Europe’s vital ports are in need of a tech infrastructure overhaul

As digitalisation enters new territories, EU port authorities must invest in both hard and soft infrastructure to stay competitive

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Europe's inland ports are set to drive commerce over the next few years

For many years, digital technologies have been transforming logistics across a range of industrial sectors. Today, the rise of big data and the Internet of Things (IoT) are continuing to make digital devices more complex and widespread. The pace of change has been particularly rapid in the transportation sector as both suppliers and their customers demand quicker, cheaper and simpler services to connect them.

At the frontline of this innovation push are intermodal hubs, where cargo is transferred between different modes of transport. The European Federation of Inland Ports (EFIP), which represents inland ports in Europe, believes their future competitiveness will hinge on the quality of their hard physical infrastructure and their adoption of soft digital solutions.

Intermodal ports
“As trade and cargo volumes are expected to grow on a global level, the integration of intelligent transport systems within port communities will have huge potential to increase the efficiency and cost effectiveness of logistics”, said Alexander van den Bosch, Director of EFIP.

Over €1.5trn will be needed between 2010 and 2030 to develop transport infrastructure in line with demand

Since they are not directly involved in the supply chain, intermodal ports can play a neutral role in bringing parties together to discuss strategies for developing ‘logistics 4.0’, which encapsulates cutting-edge supply chain technologies such as IoT devices. “As facilitators, intermodal ports can support the development of a port digital layer, and can initiate the development of independent IT platforms. This would enable shippers and forwarders to bundle their freight flows and integrate real-time data”, said van den Bosch.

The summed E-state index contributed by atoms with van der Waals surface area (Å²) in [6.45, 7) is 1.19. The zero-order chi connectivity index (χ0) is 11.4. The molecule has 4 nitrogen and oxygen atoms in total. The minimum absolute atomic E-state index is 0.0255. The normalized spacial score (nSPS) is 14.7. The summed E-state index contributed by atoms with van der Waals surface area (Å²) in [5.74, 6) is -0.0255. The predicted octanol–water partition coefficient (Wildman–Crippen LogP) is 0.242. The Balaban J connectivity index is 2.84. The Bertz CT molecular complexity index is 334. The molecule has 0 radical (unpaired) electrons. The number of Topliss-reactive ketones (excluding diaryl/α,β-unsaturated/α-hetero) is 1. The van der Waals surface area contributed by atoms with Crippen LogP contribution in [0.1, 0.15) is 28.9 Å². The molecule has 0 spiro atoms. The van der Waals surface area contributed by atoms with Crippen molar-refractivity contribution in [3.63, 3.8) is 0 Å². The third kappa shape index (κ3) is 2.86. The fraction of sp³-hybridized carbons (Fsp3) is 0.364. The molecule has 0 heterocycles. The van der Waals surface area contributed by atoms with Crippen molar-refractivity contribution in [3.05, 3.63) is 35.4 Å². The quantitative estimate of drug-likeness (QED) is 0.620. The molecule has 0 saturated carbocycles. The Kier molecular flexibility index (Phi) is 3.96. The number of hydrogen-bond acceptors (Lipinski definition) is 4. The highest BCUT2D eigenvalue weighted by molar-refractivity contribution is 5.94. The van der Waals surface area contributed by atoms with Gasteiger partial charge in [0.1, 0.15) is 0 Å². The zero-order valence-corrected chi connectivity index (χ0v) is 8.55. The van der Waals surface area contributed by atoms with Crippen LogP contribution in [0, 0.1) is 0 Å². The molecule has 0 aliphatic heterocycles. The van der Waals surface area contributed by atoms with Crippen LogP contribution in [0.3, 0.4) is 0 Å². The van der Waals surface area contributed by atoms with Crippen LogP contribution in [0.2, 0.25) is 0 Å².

Stakeholder states
To make digitalisation smooth and effective, public and private entities need to collaborate. The collection of big data by an independent governmental body would allow containers and cargo to be monitored in real time. This could lead to better economic forecasting as an array of different parameters, including water levels in ports and fuel consumption in vehicles, could be combined. It would also help public bodies to gauge when and where to develop physical infrastructure.

The EU’s 2011 white paper – Roadmap to a Single European Transport Area – stated that over €1.5trn will be needed between 2010 and 2030 to develop transport infrastructure in line with demand. By 2050, the demand for freight transport activity is expected to rise by 80 percent and passenger activity by 51 percent. To keep up, the EU will need to spend at least €550bn before 2020, €215bn of which will go towards fixing bottlenecks.

“The debate about future EU budgets from 2020-2027 has begun”, said van den Bosch. “EFIP will join forces with 30 other European transport organisations to emphasise that investing in transport is the best plan for Europe. The EU’s tendency to develop projects through multi-fund approaches and blending should not be considered a silver bullet. The sector needs continuous, dedicated funding.”

Sustain the future
In the private sector, transport and waste management companies will need to keep working towards a circular economy that emphasises waste reduction and utilises vast supplies of raw materials. Port authorities such as Strasbourg already host industries that collect, treat and ship waste materials. If these materials were incinerated and used to generate power, they could reduce fossil fuel use and create jobs.

“Inland ports are attractive for the recycling industry, due to their proximity to cities, industries and terminals”, van den Bosch said. “Intelligent transport systems bring additional opportunities to reduce carbon emissions and to support EU objectives on climate change towards 2030.” In future, these will be key areas of growth, as will the more interlinked networks between inland ports and seaports.

“As economies shift their emphasis towards services, logistical hubs will need digitalisation and automation to stay afloat. As new technologies emerge to support this, they will change the industry in dramatic yet positive ways.”